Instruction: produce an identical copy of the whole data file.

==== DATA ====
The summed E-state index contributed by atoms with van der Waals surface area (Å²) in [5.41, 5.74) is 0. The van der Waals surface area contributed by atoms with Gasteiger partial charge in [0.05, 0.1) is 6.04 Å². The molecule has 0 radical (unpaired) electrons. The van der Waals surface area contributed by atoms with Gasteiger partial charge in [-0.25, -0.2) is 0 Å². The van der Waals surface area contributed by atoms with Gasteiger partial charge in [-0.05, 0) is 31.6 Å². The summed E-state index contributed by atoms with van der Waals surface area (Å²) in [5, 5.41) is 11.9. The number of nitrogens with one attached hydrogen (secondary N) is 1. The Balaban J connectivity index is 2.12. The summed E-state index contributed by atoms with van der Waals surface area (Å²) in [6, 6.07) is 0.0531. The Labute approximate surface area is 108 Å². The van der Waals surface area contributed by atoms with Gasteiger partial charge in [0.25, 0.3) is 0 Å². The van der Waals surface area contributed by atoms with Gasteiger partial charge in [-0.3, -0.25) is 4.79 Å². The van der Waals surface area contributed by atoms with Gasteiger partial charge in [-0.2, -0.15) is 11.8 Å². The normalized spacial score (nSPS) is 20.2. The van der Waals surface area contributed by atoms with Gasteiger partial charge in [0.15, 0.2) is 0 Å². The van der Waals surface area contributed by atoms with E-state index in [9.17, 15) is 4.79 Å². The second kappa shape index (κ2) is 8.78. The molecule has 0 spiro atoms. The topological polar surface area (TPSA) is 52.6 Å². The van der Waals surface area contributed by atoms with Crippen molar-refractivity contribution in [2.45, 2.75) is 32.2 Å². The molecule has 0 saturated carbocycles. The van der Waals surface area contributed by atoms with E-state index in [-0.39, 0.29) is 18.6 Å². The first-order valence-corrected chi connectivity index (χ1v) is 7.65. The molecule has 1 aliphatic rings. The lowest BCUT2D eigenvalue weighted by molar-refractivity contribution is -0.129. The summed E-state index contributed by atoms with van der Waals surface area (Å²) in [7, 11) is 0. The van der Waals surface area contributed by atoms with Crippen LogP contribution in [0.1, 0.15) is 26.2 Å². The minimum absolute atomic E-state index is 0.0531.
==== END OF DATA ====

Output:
The summed E-state index contributed by atoms with van der Waals surface area (Å²) in [5.41, 5.74) is 0. The van der Waals surface area contributed by atoms with Gasteiger partial charge in [0.05, 0.1) is 6.04 Å². The molecule has 0 radical (unpaired) electrons. The van der Waals surface area contributed by atoms with Gasteiger partial charge in [-0.25, -0.2) is 0 Å². The van der Waals surface area contributed by atoms with Gasteiger partial charge in [-0.05, 0) is 31.6 Å². The summed E-state index contributed by atoms with van der Waals surface area (Å²) in [5, 5.41) is 11.9. The number of nitrogens with one attached hydrogen (secondary N) is 1. The Balaban J connectivity index is 2.12. The summed E-state index contributed by atoms with van der Waals surface area (Å²) in [6, 6.07) is 0.0531. The Labute approximate surface area is 108 Å². The van der Waals surface area contributed by atoms with Gasteiger partial charge in [0.25, 0.3) is 0 Å². The van der Waals surface area contributed by atoms with Gasteiger partial charge in [-0.3, -0.25) is 4.79 Å². The van der Waals surface area contributed by atoms with Gasteiger partial charge in [-0.2, -0.15) is 11.8 Å². The normalized spacial score (nSPS) is 20.2. The van der Waals surface area contributed by atoms with Gasteiger partial charge in [0.15, 0.2) is 0 Å². The van der Waals surface area contributed by atoms with E-state index in [9.17, 15) is 4.79 Å². The second kappa shape index (κ2) is 8.78. The molecule has 0 spiro atoms. The topological polar surface area (TPSA) is 52.6 Å². The van der Waals surface area contributed by atoms with Crippen molar-refractivity contribution in [2.45, 2.75) is 32.2 Å². The molecule has 0 saturated carbocycles. The van der Waals surface area contributed by atoms with E-state index in [-0.39, 0.29) is 18.6 Å². The first-order valence-corrected chi connectivity index (χ1v) is 7.65. The molecule has 1 aliphatic rings. The lowest BCUT2D eigenvalue weighted by molar-refractivity contribution is -0.129. The summed E-state index contributed by atoms with van der Waals surface area (Å²) in [7, 11) is 0. The van der Waals surface area contributed by atoms with Crippen LogP contribution in [0.1, 0.15) is 26.2 Å². The minimum absolute atomic E-state index is 0.0531.